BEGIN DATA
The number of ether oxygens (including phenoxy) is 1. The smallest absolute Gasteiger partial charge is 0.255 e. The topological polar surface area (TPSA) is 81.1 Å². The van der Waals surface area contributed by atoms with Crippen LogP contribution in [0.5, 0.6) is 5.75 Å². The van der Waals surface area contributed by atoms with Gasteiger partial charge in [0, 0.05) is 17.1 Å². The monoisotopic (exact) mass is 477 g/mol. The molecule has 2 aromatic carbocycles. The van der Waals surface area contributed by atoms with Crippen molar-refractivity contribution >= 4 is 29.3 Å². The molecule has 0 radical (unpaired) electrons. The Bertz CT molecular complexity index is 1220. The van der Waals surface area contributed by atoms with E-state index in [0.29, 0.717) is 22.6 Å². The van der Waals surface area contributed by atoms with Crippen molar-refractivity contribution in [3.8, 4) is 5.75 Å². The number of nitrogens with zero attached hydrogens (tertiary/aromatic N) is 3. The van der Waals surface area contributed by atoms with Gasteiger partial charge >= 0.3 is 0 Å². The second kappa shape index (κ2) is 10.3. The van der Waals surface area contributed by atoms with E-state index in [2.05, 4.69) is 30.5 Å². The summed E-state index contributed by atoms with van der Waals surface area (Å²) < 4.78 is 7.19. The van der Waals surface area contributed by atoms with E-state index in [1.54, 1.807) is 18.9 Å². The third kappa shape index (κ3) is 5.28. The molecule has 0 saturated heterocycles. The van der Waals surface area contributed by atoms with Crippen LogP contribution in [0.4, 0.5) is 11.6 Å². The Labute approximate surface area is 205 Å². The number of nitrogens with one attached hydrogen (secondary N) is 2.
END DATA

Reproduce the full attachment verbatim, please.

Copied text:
The number of ether oxygens (including phenoxy) is 1. The smallest absolute Gasteiger partial charge is 0.255 e. The topological polar surface area (TPSA) is 81.1 Å². The van der Waals surface area contributed by atoms with Crippen LogP contribution in [0.5, 0.6) is 5.75 Å². The van der Waals surface area contributed by atoms with Gasteiger partial charge in [0, 0.05) is 17.1 Å². The monoisotopic (exact) mass is 477 g/mol. The molecule has 2 aromatic carbocycles. The van der Waals surface area contributed by atoms with Crippen molar-refractivity contribution >= 4 is 29.3 Å². The molecule has 0 radical (unpaired) electrons. The Bertz CT molecular complexity index is 1220. The van der Waals surface area contributed by atoms with E-state index in [0.29, 0.717) is 22.6 Å². The van der Waals surface area contributed by atoms with Crippen molar-refractivity contribution in [3.8, 4) is 5.75 Å². The number of nitrogens with zero attached hydrogens (tertiary/aromatic N) is 3. The van der Waals surface area contributed by atoms with Gasteiger partial charge >= 0.3 is 0 Å². The second kappa shape index (κ2) is 10.3. The van der Waals surface area contributed by atoms with E-state index in [2.05, 4.69) is 30.5 Å². The summed E-state index contributed by atoms with van der Waals surface area (Å²) < 4.78 is 7.19. The van der Waals surface area contributed by atoms with E-state index in [1.54, 1.807) is 18.9 Å². The third kappa shape index (κ3) is 5.28. The molecule has 0 saturated heterocycles. The van der Waals surface area contributed by atoms with Crippen LogP contribution in [0.4, 0.5) is 11.6 Å². The Labute approximate surface area is 205 Å². The number of nitrogens with one attached hydrogen (secondary N) is 2.